A pretty bad year

Anthony Painter

Things are not all fine on the good ship Labour. For all the soothing words, the reassuring mood music, the relaxing atmospherics, the party is facing its biggest existential crisis for two decades. In 2011 it has got worse if anything – because the party has stopped pretending its in trouble when clearly it is.

But wait, there’s the pretty consistent poll lead, the by-election victories, the local council gains so the evidence is the opposite, surely? I’m afraid by-elections and local elections are pretty meaningless in terms of the national picture. Labour had some spectacular wins prior to defeat in 1992. And the by-elections it has faced have been gimmes. The poll lead doesn’t exist – in a choice between a Cameron-Conservative government or a Miliband-Labour government the former option is preferred by around 7%. Say it again: Cameron is ahead in the polls.

Labour is suffering on three counts: society has changed, its organisation is a bad fit for the needs of the moment, and, it’s failing to meet the demands of the political time.

Let’s start with society. Both old Labour and new Labour had a similar view of society. There was a Labour core and swing middle. For old Labour, you motivate your core and show leadership to the rest and that then secures your victory. For new Labour, you bank your core and then reach out to the centre. New Labour’s was the more successful electoral strategy but both old and new Labour looked at the nature of society in strikingly similar ways.

That old model no longer works. Society is a series of bubbles and tribes – lifestyles, values, economic position, culture and location all intersect in a myriad of ways. You no longer win by putting blocks of support together. You do it by combining a nuanced conversation with authentic leadership. People are willing to agree to disagree with you to a certain extent – within certain parameters – as long as you are clear about why you believe what you believe. There are some bottom lines and non-negotiables, eg on economic competence, tax, crime, the NHS, welfare and immigration. Beyond these, it is up to you to craft a resonant story for our times. It’s leadership, stupid.

The left now accepts that society is not secretly socialist and just waiting for a leader or mivement to make it happen. Instead, they now argue that politics has to change society. It’s stark raving mad, frankly. But at least they acknowledge a common starting point – social change. Modern society is too complex for the old models of the left. It’s why Cameron seems like the most likely winner in 2015 on the current trajectory – people don’t really agree with him but they get why he’s doing what he is in these times.

When Labour’s deep organisational malaise is added to social change, the challenge becomes greater. The upper echelons of the Labour party is dominated by brothers, sisters, husbands, wives, and friends. They are a group and tribe of their own and they don’t speak to or for modern Britain. Or maybe they do but in the wrong way – the insider’s nation. But we need heavyweight statesmen and women; not former advisers.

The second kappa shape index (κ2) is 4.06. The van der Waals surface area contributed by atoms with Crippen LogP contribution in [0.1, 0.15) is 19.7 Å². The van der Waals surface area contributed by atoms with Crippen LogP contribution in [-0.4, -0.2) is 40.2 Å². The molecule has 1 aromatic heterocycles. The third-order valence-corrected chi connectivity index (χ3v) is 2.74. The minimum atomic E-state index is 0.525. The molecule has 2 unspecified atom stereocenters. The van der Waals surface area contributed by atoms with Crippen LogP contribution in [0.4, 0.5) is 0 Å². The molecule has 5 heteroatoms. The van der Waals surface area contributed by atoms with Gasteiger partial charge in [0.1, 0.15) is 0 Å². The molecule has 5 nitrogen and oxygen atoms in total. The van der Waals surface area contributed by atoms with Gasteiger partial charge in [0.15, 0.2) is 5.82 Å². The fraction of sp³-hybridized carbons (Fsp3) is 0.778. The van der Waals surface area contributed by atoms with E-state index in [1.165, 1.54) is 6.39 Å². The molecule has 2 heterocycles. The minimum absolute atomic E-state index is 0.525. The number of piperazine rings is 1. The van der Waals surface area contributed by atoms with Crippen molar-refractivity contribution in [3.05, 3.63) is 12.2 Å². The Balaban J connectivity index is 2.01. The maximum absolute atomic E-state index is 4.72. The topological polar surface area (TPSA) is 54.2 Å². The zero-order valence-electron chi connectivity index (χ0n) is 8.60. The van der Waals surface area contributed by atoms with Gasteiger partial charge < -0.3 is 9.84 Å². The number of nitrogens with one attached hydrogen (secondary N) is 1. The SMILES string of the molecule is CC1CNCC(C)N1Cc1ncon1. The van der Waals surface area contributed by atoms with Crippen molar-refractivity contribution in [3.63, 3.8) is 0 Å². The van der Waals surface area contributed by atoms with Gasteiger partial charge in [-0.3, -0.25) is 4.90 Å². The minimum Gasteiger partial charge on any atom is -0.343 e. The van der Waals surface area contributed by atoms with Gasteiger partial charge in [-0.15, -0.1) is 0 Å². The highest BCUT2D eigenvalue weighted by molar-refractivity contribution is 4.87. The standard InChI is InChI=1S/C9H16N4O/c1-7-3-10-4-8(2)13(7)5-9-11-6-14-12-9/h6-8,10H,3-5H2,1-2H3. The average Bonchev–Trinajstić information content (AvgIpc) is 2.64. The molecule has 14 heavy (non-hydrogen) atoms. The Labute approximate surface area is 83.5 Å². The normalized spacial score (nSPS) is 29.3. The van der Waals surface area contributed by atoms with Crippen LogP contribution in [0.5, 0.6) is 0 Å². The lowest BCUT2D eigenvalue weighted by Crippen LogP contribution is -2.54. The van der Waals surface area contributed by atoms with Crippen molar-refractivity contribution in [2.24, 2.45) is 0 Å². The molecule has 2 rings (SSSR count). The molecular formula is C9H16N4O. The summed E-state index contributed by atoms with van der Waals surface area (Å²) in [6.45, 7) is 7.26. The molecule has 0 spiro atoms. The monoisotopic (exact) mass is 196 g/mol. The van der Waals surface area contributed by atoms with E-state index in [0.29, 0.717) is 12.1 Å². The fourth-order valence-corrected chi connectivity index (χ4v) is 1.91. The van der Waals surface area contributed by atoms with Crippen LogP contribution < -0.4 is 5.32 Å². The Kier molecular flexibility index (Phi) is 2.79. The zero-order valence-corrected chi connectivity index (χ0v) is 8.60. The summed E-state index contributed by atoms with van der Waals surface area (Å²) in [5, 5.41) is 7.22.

We have arrived at this point as a result of the way the party has been run for two decades. It’s a disaster. It’s who you know not what you know. It is a guild – a nepotistic one. Diversity is so important. Yet we have a party that interprets diversity in purely gender or racial terms. You end up with even less diversity as a result. Without diversity you have group think and an absence of creativity. And you seem weird. That is the state of the modern Labour party.

Then there is the current state of the party. Ed Miliband’s problem this year hasn’t been that he’s got it all wrong. It’s been that when he’s got it right it has either been in quieter moments or there’s been no follow through – with the exception of his leadership on phone hacking. His big failures have been in the spotlight: the TUC march speech, his weak response to the riots (‘it’s complex’), his conference speech and his embrace of Occupy. Rather than pretending these things were triumphs or ‘set the terms of political debate’ just because Cameron talks about some similar things, his team and he should just learn from them and move on.

It’s not all down to the leader – and we shouldn’t pretend it is. The highest value within Labour is now loyalty and unity. This isn’t serving the party well. There needs to be more (constructive) disruption at the top and throughout the PLP and party – including the NEC. There is no point uniting around defeat. In fact, it’s dumb. I’m afraid one or two or the party’s officer class are going to have to be braver in 2012. The party is struggling. So is its leader. Neither will be resolved by a phoney unity. Neither leader nor party is served by the silent suffering of those who can see where things aren’t working and need to be put right.

A new General Secretary and a new chief of staff for the leader are two optimistic notes to acknowledge at the end of the year. Unfortunately, it requires more than even these two talented individuals to reset the course. This has been a pretty bad year for Labour – worse in some respects than 2010 because it should have been better. Like the economy, Labour has failed to recover and is facing its own political double-dip. Next year may be final chance to do what needs to be done to make Cameron a one-term prime minister. Has Labour got the brutal self-honesty to do it?

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